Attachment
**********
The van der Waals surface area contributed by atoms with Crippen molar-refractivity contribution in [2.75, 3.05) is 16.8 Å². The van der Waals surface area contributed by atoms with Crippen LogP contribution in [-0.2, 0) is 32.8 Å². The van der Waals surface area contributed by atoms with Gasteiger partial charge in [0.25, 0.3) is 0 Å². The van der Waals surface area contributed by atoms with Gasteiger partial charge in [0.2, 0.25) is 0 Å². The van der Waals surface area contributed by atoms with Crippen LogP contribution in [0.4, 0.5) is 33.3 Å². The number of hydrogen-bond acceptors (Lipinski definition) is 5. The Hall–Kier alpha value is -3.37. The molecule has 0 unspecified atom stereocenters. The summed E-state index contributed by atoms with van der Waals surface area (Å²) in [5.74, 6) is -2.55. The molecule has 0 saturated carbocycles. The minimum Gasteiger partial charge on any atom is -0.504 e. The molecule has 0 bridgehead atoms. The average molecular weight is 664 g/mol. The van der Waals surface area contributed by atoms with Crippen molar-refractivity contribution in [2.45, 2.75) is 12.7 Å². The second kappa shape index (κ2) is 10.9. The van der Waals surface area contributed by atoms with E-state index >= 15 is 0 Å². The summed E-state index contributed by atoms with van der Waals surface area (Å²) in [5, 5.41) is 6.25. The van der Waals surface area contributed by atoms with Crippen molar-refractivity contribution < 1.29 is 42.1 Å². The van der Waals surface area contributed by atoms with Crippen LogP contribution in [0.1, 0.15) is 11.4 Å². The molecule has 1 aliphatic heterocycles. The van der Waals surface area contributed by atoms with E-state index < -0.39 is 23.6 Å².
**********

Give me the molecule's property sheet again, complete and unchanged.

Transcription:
The van der Waals surface area contributed by atoms with Crippen molar-refractivity contribution in [2.75, 3.05) is 16.8 Å². The van der Waals surface area contributed by atoms with Crippen LogP contribution in [-0.2, 0) is 32.8 Å². The van der Waals surface area contributed by atoms with Gasteiger partial charge in [0.25, 0.3) is 0 Å². The van der Waals surface area contributed by atoms with Gasteiger partial charge in [0.2, 0.25) is 0 Å². The van der Waals surface area contributed by atoms with Crippen LogP contribution in [0.4, 0.5) is 33.3 Å². The number of hydrogen-bond acceptors (Lipinski definition) is 5. The Hall–Kier alpha value is -3.37. The molecule has 0 unspecified atom stereocenters. The summed E-state index contributed by atoms with van der Waals surface area (Å²) in [5.74, 6) is -2.55. The molecule has 0 saturated carbocycles. The minimum Gasteiger partial charge on any atom is -0.504 e. The molecule has 0 bridgehead atoms. The average molecular weight is 664 g/mol. The van der Waals surface area contributed by atoms with Crippen molar-refractivity contribution in [2.45, 2.75) is 12.7 Å². The second kappa shape index (κ2) is 10.9. The van der Waals surface area contributed by atoms with E-state index >= 15 is 0 Å². The summed E-state index contributed by atoms with van der Waals surface area (Å²) in [5, 5.41) is 6.25. The van der Waals surface area contributed by atoms with Crippen molar-refractivity contribution < 1.29 is 42.1 Å². The van der Waals surface area contributed by atoms with Crippen LogP contribution in [0.1, 0.15) is 11.4 Å². The molecule has 1 aliphatic heterocycles. The van der Waals surface area contributed by atoms with E-state index < -0.39 is 23.6 Å².